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Is Clinical Pilates useful for people with low back pain?

Updated: May 28, 2019


Approximately 85% of the US population will experience acute low back pain lasting 2-4 weeks. Let’s face it, we sit too much and move too little, which can contribute to weakness, stiffness and low back pain. If you are one of these people, you know the difficulties that accompany low back pain. Many people get better after 2-4 weeks, however, the pain may last weeks, months and years longer. If you are one of the few that are experiencing chronic low back pain, you may benefit from clinical Pilates.


Clinical Pilates is an approach that combines the benefits of Physical Therapy and Pilates- based exercises to turn on the deepest core muscles that are slow to rebound after an episode of acute low back pain. Instead of returning to normal looking and functioning spinal muscles they lose strength, reduce in size, and turn into fatty tissues. Fatty tissues do not provide the strength and stability to the bones in the back. Instead, the loss of ‘normal stiffness’ and strength of the spine allows unwanted, extra movements, causing wear and tear on the sensitive tissues of the bones, ligaments, joints, muscles and nerves in the back causing back pain. The back pain may eventually disappear, but the muscles haven’t regained their strength, size, stamina and stability without the proper deep core training.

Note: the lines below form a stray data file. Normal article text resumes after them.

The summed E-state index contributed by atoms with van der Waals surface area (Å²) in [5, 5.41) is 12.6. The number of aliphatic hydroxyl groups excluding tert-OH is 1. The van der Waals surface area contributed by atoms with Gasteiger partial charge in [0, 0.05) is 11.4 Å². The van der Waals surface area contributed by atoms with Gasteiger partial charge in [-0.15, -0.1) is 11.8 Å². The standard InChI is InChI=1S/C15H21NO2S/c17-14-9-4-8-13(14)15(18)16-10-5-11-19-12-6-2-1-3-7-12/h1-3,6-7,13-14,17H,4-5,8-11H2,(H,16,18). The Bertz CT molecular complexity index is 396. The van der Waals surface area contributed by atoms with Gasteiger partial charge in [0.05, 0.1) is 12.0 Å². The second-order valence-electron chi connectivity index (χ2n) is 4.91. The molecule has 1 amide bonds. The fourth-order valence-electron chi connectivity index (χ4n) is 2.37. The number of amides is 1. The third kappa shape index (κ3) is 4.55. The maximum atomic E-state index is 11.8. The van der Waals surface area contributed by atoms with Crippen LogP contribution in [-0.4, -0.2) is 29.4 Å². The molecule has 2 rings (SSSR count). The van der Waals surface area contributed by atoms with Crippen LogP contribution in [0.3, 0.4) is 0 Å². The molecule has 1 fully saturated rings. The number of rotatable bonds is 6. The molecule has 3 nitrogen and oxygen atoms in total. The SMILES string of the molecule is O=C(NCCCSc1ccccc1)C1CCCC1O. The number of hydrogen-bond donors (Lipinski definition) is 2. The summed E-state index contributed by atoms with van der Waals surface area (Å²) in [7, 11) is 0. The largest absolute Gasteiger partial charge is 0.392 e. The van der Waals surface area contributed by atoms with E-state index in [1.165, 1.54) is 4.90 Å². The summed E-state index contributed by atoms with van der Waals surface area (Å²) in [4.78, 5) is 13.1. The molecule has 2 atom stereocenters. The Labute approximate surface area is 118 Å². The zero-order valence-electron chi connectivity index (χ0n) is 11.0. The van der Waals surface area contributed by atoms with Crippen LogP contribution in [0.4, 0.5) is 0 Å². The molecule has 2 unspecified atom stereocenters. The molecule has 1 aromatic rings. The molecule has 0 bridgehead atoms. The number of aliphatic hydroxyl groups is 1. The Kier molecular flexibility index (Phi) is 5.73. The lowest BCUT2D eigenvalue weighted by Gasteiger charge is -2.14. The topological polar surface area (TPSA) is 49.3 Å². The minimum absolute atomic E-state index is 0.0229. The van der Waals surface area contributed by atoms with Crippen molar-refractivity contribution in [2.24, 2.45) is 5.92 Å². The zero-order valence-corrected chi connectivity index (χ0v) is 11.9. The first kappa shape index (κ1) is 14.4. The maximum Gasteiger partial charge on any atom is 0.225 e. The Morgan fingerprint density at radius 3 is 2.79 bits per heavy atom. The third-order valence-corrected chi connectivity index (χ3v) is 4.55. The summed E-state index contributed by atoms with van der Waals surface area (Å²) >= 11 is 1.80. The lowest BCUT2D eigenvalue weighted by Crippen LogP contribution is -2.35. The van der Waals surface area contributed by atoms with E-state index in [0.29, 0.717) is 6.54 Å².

Pilates works to strengthen the deepest core muscles of the abdominals and spinal muscles, returning the fatty, dysfunctional muscles to strong, resilient and stabilizing structures. When these muscles remain weak, you are more susceptible to re-injuring your back, or another body part, due to changes and adaptations as a result of the normal healing process. These movement adaptations are subtle and create compensations in how you move and your ability to properly access your deep core muscles. The subtle movement changes lead to tight, weak and deconditioned tissues setting you up for other injuries. Pilates helps identify the weak, tight and deconditioned tissues leaving you with a stronger, more flexible and balanced body.


Before beginning a Pilates program for back pain, check with your doctor or physical therapist. Once you are cleared to begin exercising, it’s always a good idea to work with an instructor who specializes in back pain. Some exercises may not be appropriate for your back based on your diagnosis, what movements alleviate and what movements aggravate your pain. For example, back pain due to a bulging disc may be made worse by sitting and forward leaning positions. For this reason, it is important that people who are experiencing back pain, are carefully assessed by a healthcare professional before starting a Pilates for back pain program.


Are you ready to reduce the wear and tear on your spine and create a stronger, more flexible and balanced body? Try Clinical Pilates…it does a body good!!


Dr. Rebecca Hoeck PT, DPT, CPI, CWC, CIDN, MPT-DMI Physical Therapist and Certified Pilates Instructor Owner and Clinic Director Intelligent Motion Therapy, LLC

Parker, Colorado

drbecky@imtpilates.com

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